You buy a rental property that generates you $500/month in rental cash flow. You like seeing that extra $500/month come in, so you buy another property, and then another. When you have $4,000 of rental cash flow coming in each month, you can live on the rents alone. You could quit your job in a blaze of glory if you liked.


Note that the term “financial independence” has two different meanings, depending on the context. Aside from the financial freedom definition, it sometimes also means the ability to pay your own bills as an independent adult. Thus, a stoner 24-year-old who spends his days playing video games in his parents’ basement and barely working is not financially independent in either sense.


Julia_Sudnitskaya / istockphoto


You get the gist: with enough passive income, you can pay your bills and stop working if you want.


But what should you invest in to reach financial independence and retire early? How much of a nest egg do you need?


Honestly, these are the easy parts of financial independence and early retirement. Easy enough that I can explain them in a few paragraphs.


The hard part is maintaining low living expenses and a high savings rate, month in and month out.


As outlined above, you can invest in rental properties to generate passive income. And in doing so, you can bend, if not break entirely, the 4% Rule (more on that momentarily).


But as much as we love rental income around here at SparkRental, it’s far from the only type of passive income. You can earn passive streams of income from stock dividends, bonds, real estate crowdfunding investments, and countless other sources.

Rather than trying to pile all your money into one asset class, and earning all your passive income in one way, aim to create many passive streams of income.


For example, I earn money from rents, but also from stock dividends, real estate crowdfunding investments, private notes I’ve lent, and from businesses I own. No one source of my income would blow your mind, but they add up.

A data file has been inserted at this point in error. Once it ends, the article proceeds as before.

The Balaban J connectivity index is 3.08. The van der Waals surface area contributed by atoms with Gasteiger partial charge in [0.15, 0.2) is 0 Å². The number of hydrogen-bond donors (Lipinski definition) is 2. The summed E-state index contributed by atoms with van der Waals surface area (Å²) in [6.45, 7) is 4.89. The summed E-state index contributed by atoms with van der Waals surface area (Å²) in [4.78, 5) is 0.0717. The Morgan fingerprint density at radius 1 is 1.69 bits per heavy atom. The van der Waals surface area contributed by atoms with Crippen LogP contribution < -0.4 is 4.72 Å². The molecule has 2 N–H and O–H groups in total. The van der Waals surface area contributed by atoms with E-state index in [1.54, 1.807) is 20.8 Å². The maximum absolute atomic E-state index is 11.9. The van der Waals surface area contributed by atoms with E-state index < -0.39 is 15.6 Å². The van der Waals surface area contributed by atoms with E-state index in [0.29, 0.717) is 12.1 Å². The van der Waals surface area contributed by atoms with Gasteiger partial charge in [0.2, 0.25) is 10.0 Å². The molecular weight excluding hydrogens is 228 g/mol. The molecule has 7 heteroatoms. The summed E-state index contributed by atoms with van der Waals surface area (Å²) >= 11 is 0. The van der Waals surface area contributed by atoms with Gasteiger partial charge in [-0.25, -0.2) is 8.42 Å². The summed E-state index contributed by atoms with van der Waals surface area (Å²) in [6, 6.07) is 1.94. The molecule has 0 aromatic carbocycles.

If you’re new to investing, I recommend starting with stock investing through a robo-advisor like Acorns or SoFi Invest. It requires no skill on your part, you can automate it, and you can start building an investment portfolio with $10.


When you’re ready for the next step of diversification, add a real estate crowdfunding platform like Fundrise or Groundfloor. It’s equally easy and passive, no expertise or work required.


Only consider buying your first rental property when you’re ready to pick up a new set of skills, and to devote lots of hours to it outside of your day job.


1989_s/ istockphoto


As outlined above, financial independence requires covering your living expenses with passive income. It doesn’t require an exact net worth.


Still, traditional financial planners tell you to save up 25 times your annual spending (not your annual income!). That’s because financial planners consider 4% a safe withdrawal rate: if you pull 4% out of your retirement portfolio in the year you retire, then adjust that upward each year for inflation, your net egg should last you at least 30 years. Financial advisors refer to this as the 4% Rule.


But if you retire at 40, you need your nest egg to last you 40-60 years, not 30. In that case, a 3.5% withdrawal rate should let your nest egg keep growing forever (see this explanation from CFP Michael Kitces for the math). Rather than multiplying your annual expenses by 25, multiply it by 28.6 to reach your target nest egg for early retirement.


Note that withdrawal rates only apply to your stocks and bonds, not your real estate investments. Your real estate generates ongoing income, with no need to sell off assets.


Most people who reach financial independence don’t actually stop working. Oh, they may quit their high-octane career job. But there are only so many days in a row you can sip margaritas on a beach before you get bored and fat.


Rather, most people simply switch to a new career that fulfills them. It may not pay well, but that doesn’t matter when you reach financial freedom. Some people start blogs or online businesses, such as travel blogs documenting their adventures. Others work for nonprofits, changing the world for the better. Some focus on writing novels, or painting, or other artistic endeavors.


But because you won’t actually stop working, you probably won’t stop earning money. You’ll just earn less than you do today — which means you don’t need to cover all of your living expenses with passive income. You just need enough to bridge the gap between what you spend and how much your dream job pays.


For example, imagine you spend $70,000 per year while working a soul-sucking job. You dream of becoming a travel writer, but that only pays $55,000. You don’t need $70,000 in passive income to quit your 9-5 job — you just need $15,000 per year, to supplement the income from your dream job.


You may not technically be financially independent, but who cares? You still get to live the same post-FIRE lifestyle without having to meet the full definition of financial freedom.